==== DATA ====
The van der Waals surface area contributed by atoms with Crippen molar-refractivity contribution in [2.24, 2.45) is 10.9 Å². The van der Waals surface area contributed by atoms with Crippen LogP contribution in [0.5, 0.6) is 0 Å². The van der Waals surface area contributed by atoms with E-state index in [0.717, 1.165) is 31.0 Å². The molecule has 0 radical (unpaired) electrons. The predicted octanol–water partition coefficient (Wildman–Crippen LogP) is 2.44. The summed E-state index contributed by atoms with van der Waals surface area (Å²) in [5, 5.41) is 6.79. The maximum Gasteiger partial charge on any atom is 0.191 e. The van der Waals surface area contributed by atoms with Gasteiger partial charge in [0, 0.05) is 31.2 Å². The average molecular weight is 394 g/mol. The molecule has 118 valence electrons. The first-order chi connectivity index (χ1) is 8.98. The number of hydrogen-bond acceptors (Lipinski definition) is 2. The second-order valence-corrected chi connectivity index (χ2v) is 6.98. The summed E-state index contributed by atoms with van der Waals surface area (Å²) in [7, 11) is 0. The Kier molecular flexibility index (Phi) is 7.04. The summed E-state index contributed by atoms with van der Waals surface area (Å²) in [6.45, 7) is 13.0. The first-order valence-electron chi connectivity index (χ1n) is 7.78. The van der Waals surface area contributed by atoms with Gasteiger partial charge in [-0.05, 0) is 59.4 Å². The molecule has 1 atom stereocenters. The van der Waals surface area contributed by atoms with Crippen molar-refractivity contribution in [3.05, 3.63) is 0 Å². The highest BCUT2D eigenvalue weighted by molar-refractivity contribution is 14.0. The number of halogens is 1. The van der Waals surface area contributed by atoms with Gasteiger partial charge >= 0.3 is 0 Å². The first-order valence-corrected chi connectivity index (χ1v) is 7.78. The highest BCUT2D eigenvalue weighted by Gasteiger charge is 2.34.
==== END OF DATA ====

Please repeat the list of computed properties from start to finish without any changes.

The van der Waals surface area contributed by atoms with Crippen molar-refractivity contribution in [2.24, 2.45) is 10.9 Å². The van der Waals surface area contributed by atoms with Crippen LogP contribution in [0.5, 0.6) is 0 Å². The van der Waals surface area contributed by atoms with E-state index in [0.717, 1.165) is 31.0 Å². The molecule has 0 radical (unpaired) electrons. The predicted octanol–water partition coefficient (Wildman–Crippen LogP) is 2.44. The summed E-state index contributed by atoms with van der Waals surface area (Å²) in [5, 5.41) is 6.79. The maximum Gasteiger partial charge on any atom is 0.191 e. The van der Waals surface area contributed by atoms with Gasteiger partial charge in [0, 0.05) is 31.2 Å². The average molecular weight is 394 g/mol. The molecule has 118 valence electrons. The first-order chi connectivity index (χ1) is 8.98. The number of hydrogen-bond acceptors (Lipinski definition) is 2. The second-order valence-corrected chi connectivity index (χ2v) is 6.98. The summed E-state index contributed by atoms with van der Waals surface area (Å²) in [7, 11) is 0. The Kier molecular flexibility index (Phi) is 7.04. The summed E-state index contributed by atoms with van der Waals surface area (Å²) in [6.45, 7) is 13.0. The first-order valence-electron chi connectivity index (χ1n) is 7.78. The van der Waals surface area contributed by atoms with Gasteiger partial charge in [-0.05, 0) is 59.4 Å². The molecule has 1 atom stereocenters. The van der Waals surface area contributed by atoms with Crippen molar-refractivity contribution in [3.05, 3.63) is 0 Å². The highest BCUT2D eigenvalue weighted by molar-refractivity contribution is 14.0. The number of halogens is 1. The van der Waals surface area contributed by atoms with Gasteiger partial charge >= 0.3 is 0 Å². The first-order valence-corrected chi connectivity index (χ1v) is 7.78. The highest BCUT2D eigenvalue weighted by Gasteiger charge is 2.34.